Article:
Secretary of Administration and Finance Jay Gonzalez mulls over the impact of the debt limit law. House Speaker Robert DeLeo isn’t sure what it means either.

Stand for Children plans a ballot campaign that would force school districts to give more weight to teacher effectiveness than seniority in teacher hiring decisions, the Lowell Sun (via State House News) reports. Massachusetts Citizens for Life, meanwhile, vows to repeal the state’s health insurance mandate, CommonWealth’s Mariah Sondergard reports. Here is the Globe story on the group’s move.

The Eagle-Tribune, in an editorial, says the Civil Service Commission doesn’t serve the interests of taxpayers. To learn more, check out CommonWealth’s article on Civil Service from its spring issue.

The Boston Herald looks at an arbitrator’s decision to overturn the firing of several troubled MBTA employees.

The Springfield Republican says that Massachusetts needs to get tougher on texting while driving.


Brockton city officials may be out of bounds in their decision to ban a political fundraiser for a City Council challenger that she planned to hold at the city-owned D. W. Fields golf course later this month.

An unusual recall effort funded by a single businessman fails in Chelmsford as four selectmen retain their seats, the Lowell Sun reports.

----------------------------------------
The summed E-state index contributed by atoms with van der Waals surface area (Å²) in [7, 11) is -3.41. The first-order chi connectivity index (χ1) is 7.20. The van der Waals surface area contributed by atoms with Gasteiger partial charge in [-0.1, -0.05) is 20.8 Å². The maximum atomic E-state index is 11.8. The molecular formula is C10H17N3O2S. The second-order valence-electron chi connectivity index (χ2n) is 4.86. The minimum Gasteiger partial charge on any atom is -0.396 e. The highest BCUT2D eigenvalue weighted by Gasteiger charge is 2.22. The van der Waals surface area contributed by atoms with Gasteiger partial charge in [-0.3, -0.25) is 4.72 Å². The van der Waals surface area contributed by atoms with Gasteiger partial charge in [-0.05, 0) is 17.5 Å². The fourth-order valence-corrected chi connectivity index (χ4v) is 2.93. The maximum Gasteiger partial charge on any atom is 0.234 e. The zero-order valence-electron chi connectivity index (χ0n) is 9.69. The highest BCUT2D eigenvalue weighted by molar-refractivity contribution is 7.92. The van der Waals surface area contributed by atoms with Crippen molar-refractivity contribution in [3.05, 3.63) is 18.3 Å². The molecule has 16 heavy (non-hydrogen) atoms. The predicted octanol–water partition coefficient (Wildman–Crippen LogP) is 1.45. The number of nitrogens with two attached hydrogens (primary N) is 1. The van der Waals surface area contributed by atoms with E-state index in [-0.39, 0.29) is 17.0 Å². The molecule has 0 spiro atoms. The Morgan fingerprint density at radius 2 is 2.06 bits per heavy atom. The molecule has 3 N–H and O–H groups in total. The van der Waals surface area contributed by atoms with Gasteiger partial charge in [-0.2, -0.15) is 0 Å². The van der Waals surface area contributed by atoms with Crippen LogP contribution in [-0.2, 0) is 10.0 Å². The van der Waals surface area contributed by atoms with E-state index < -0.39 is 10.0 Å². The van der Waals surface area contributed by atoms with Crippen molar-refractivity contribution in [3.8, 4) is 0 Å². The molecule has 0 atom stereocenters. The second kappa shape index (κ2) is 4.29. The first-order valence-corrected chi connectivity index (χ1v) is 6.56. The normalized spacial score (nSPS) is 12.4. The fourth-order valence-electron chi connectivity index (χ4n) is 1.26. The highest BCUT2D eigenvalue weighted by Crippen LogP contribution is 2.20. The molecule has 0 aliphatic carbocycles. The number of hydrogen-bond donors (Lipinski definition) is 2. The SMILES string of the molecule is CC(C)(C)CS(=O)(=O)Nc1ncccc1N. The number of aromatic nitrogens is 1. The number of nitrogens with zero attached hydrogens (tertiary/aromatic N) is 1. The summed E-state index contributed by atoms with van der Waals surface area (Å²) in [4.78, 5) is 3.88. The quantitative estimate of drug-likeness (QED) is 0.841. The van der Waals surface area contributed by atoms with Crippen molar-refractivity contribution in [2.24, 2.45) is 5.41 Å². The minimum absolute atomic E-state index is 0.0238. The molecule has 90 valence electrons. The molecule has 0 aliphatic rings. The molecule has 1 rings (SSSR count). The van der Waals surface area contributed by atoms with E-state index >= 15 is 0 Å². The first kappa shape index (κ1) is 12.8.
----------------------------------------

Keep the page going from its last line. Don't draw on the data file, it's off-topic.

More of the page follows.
There will be no preliminary for mayor in Quincy this year, saving the city $35,000. Only the incumbent, Mayor Thomas Koch, and a challenger, School Committee member Anne Mahoney, filed the requisite signatures by the deadline.

The number of vacant homes is up in Springfield, an alarming trend for the “City of Homes,” says the Springfield Republican.


Time’s Michael Scherer explains how the debt deals sets Washington up for a bitter tax fight. The Daily Beast says the expiring Bush tax cuts could give Obama the upper hand in round two of debt negotiations. And Senate Majority Leader Harry Reid tells All Things Considered that new revenues will be part of round two or there will be no bill, which would trigger cuts in defense spending. Roll the tape or transcript. The Atlantic asks, why is Barack Obama so bad at negotiating? Slate can’t wait until the next debt crisis. Larry Summers weighs in.

NECN’s Broadside has an interesting talk with state Rep. Dan Winslow and Elaine Kamarck of the Kennedy School, with Kamarck saying the debt deal threatens America’s position as the holder of the world’s reserve currency.

The Globe reports that economists say the huge spending cuts in the bill will work against an economic recovery, which depends on a growth in spending.

US Reps. Barney Frank and James McGovern tell the Fall River Herald News why they voted against the debt ceiling bill, while Rep. Stephen Lynch and Sen. John Kerry defend their “yes” votes. Kerry tells the Sun Chronicle the deal amounted to “legislative extortion.”

The devil is in the details: The National Review editors like the idea of cuts in the debt deal, just not these defense cuts. The Weekly Standard concurs that defense spending got a raw deal out of the deal.